Tuberculosis (tuberculosis, BTK) is an extremely serious ailment that primarily affects the lungs. The micro-organism that causes tuberculosis is carried by the respiratory system and can spread by the coughing and sneezing of an infected person. Once rare in industrialized countries, tuberculosis outbreaks began growing in the late 1985's, largely due to the arrival of a new drug, methicillin-resistant Staphylococcus aureus (MRSA). The advent of this infection allowed for a higher number of people to contract tuberculosis, thereby raising the incidence and prevalence of pulmonary complications. With an increase in the number of people exposed to infectious diseases and a worsening economy, tuberculosis has reached epidemic proportions.
Unlike many other forms of infectious diseases, tuberculosis usually does not develop symptoms. However, if left unchecked, symptoms of infection can develop over a period of five years or more, making diagnosis difficult and resulting in poor outcomes. Most often, a patient will go unnoticed until one day they start experiencing shortness of breath, weight loss, fatigue, night sweats, cough, and swelling in the lungs. If the symptoms are ignored, it is possible that they may not exhibit any symptoms at all and thus, might not be diagnosed. However, patients who do display some of these symptoms should seek medical attention immediately.
Another pulmonary complication of tuberculosis is biliary colic, which usually affects those with a family history of the disease. In this condition, the spleen becomes enlarged and inflames the gall bladder, causing back pain, fever, and jaundice. Persons with latent or infection have not been diagnosed with tuberculosis or any other pulmonary disease for a long period of time, and thus are at a high risk for developing this complication. In addition, persons with chronic liver disease are also at risk for developing colic.
When the incubation period of tuberculosis infection is prolonged, it develops. Infection often occurs when HIV infected people visit areas of heavy traffic or urbanicity. For example, in developing countries such as India, visitors to cities such as Mumbai and Delhi may suffer from HIV because of the poor health conditions in these cities. These individuals do not develop symptoms of infection, as their immune system is not yet strong enough to fight off the disease. Individuals with HIV experience a delayed onset of symptoms, and when symptoms do surface, they are usually too late to seek treatment. Due to the prevalence of HIV in developing countries, tuberculosis has become the disease of choice for those who have acquired HIV through another means.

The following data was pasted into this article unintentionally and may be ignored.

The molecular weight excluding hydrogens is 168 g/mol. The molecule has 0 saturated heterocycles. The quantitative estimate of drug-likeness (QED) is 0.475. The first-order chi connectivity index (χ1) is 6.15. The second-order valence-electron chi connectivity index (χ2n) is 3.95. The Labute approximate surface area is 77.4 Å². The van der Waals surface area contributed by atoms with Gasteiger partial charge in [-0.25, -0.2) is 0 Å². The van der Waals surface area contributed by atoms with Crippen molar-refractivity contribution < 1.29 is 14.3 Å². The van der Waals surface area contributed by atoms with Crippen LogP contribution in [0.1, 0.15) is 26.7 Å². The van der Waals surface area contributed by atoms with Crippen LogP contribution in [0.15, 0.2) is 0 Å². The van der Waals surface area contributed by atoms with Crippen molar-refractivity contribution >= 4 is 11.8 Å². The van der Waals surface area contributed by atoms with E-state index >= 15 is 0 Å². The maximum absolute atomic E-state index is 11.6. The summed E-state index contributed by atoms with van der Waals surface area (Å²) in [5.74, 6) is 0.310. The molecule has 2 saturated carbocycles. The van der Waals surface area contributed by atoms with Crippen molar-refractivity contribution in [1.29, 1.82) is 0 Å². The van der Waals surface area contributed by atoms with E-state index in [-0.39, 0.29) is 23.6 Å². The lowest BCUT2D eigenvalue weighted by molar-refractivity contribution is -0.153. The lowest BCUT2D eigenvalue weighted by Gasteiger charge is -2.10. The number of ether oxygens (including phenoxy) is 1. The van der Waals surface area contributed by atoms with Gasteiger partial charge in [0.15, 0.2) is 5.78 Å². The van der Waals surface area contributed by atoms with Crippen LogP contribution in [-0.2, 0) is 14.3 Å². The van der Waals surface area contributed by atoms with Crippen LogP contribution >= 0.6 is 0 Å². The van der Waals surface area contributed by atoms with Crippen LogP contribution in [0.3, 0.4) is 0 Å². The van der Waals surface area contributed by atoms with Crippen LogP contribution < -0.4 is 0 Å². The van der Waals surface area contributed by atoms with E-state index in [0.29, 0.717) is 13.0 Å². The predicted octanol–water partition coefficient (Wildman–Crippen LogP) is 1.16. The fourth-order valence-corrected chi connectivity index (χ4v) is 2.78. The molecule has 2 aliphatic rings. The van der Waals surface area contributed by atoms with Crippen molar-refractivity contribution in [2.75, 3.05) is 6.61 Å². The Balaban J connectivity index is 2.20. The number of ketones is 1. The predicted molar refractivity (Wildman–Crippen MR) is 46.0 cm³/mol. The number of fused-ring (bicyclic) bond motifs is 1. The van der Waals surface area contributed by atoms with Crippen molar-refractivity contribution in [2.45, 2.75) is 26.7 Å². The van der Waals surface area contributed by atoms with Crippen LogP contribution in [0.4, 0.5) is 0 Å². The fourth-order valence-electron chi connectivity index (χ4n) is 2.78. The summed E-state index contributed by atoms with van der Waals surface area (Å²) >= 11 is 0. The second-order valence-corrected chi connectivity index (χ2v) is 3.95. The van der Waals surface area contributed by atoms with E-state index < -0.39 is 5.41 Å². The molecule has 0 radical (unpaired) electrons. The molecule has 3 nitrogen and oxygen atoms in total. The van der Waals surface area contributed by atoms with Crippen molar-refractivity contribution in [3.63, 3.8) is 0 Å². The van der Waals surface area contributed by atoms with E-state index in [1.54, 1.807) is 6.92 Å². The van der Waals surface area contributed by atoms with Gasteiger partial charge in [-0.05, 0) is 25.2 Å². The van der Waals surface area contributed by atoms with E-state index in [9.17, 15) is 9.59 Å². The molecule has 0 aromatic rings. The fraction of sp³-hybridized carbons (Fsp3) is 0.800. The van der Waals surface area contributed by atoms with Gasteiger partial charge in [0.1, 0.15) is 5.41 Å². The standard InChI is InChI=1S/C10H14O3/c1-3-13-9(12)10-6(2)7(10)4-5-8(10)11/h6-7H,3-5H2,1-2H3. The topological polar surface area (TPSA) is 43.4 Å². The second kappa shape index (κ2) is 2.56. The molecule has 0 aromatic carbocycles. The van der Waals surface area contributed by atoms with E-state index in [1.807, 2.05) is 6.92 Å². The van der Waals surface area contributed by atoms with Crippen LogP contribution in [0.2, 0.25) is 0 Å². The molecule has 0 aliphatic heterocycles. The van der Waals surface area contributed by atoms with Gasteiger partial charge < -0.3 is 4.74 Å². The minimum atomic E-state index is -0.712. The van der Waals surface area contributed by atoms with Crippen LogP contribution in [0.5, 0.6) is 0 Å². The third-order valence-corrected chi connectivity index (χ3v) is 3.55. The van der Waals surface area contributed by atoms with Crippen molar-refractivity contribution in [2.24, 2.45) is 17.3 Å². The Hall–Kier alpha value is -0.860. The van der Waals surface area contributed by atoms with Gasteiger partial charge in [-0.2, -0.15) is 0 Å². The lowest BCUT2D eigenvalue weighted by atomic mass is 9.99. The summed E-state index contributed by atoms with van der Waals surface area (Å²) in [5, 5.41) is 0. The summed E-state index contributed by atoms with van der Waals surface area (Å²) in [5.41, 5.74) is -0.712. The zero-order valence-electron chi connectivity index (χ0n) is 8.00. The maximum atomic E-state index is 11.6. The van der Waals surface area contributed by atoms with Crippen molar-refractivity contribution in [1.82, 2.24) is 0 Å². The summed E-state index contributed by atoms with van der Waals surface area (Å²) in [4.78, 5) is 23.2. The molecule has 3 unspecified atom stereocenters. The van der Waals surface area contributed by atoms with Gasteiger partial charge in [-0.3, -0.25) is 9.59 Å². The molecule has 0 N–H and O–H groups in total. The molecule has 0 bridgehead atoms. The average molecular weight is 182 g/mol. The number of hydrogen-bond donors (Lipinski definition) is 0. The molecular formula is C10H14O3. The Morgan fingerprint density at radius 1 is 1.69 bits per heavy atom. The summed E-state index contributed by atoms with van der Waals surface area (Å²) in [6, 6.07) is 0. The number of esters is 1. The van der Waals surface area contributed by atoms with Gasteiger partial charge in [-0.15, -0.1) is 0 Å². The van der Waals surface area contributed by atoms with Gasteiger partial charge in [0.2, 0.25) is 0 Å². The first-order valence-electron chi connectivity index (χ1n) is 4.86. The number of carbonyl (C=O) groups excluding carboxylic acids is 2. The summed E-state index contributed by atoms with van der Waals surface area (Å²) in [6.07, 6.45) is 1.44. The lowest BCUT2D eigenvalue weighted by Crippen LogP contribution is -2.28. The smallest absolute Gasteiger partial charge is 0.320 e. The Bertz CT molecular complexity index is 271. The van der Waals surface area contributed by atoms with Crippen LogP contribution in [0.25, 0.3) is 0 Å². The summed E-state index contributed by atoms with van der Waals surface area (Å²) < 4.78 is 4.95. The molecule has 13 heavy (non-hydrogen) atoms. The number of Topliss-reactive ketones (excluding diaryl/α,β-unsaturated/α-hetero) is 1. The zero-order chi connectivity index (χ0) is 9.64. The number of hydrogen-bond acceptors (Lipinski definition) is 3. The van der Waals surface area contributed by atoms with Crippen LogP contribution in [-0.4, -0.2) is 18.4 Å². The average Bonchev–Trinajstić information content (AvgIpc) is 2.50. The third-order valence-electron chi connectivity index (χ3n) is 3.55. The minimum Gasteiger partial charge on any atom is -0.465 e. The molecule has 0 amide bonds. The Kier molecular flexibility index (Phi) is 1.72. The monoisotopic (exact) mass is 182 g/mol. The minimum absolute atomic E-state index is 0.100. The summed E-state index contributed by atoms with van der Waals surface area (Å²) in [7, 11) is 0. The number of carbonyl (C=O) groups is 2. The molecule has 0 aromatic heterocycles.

One of the major reasons why humans are categorized as high risk for contracting tuberculosis is because they live in areas where disease-causing bacteria are in abundance. For example, in highly crowded areas like health facilities, nursing homes, and other public facilities, an ample number of susceptible people can exist.
Also, these locations are typically poorly sealed and poorly cleaned, which increases the chances for the presence of disease-causing bacteria. Individuals who have been in close contact with sick patients, or who have engaged in other forms of health care sharing such as needle exchange, are considered to be at high risk for contracting tuberculosis. Because of these risks, it is important for these individuals to regularly receive health screenings for this so that they can be diagnosed promptly and treated.
The development of HIV does not always mean an infection with infectious tuberculosis. In fact, many people who contract HIV are not infected with tubercle bora, which is the most common cause of tuberculosis infection. Individuals who contract HIV but are not suffering from tuberculosis can still develop an infection with or if they have exposure to infected blood after having recovered from tuberculosis. Unprotected sex with an infected person who has not recovered from tuberculosis can also lead to the development of bora.
Like many diseases of the poor, tuberculosis can affect a person's long-term health. Because of this, people who have contracted tuberculosis often experience symptoms such as long-term fatigue, poor appetite, malaise, night sweats, and severe aches and pains. Even with treatment, some people who have active tuberculosis can still suffer from complications such as lung inflammation and scarring. If patients do not get timely treatment, these complications can lead to death. This is why it is critical for patients to get tuberculosis screenings at recommended times and for family members to closely monitor the patient's health and progress.
The most common complication of tuberculosis that has short-term effects is pulmonary tuberculosis or pulmonary mites. These parasites reside in the lungs of those with chronic inflammation, such as those with HIV/AIDS. Treatment with antibiotics is ineffective in these situations because the body's immune system cannot fight off the parasites. These types of pulmonary mites often cause death due to complications in the lung area. Fortunately, there are other types of treatments available for patients with latent tuberculosis infection, including combinations of drugs for both eliminating the infection and boosting the immune system.
Steve Schafer is the founder of TheEulogyWriters and is probably the most prolific eulogy writer (and best) anywhere. He lives in Michigan and has been writing eulogies for well over thirty years. The articles in this blog are designed to help people through the process of losing loved ones.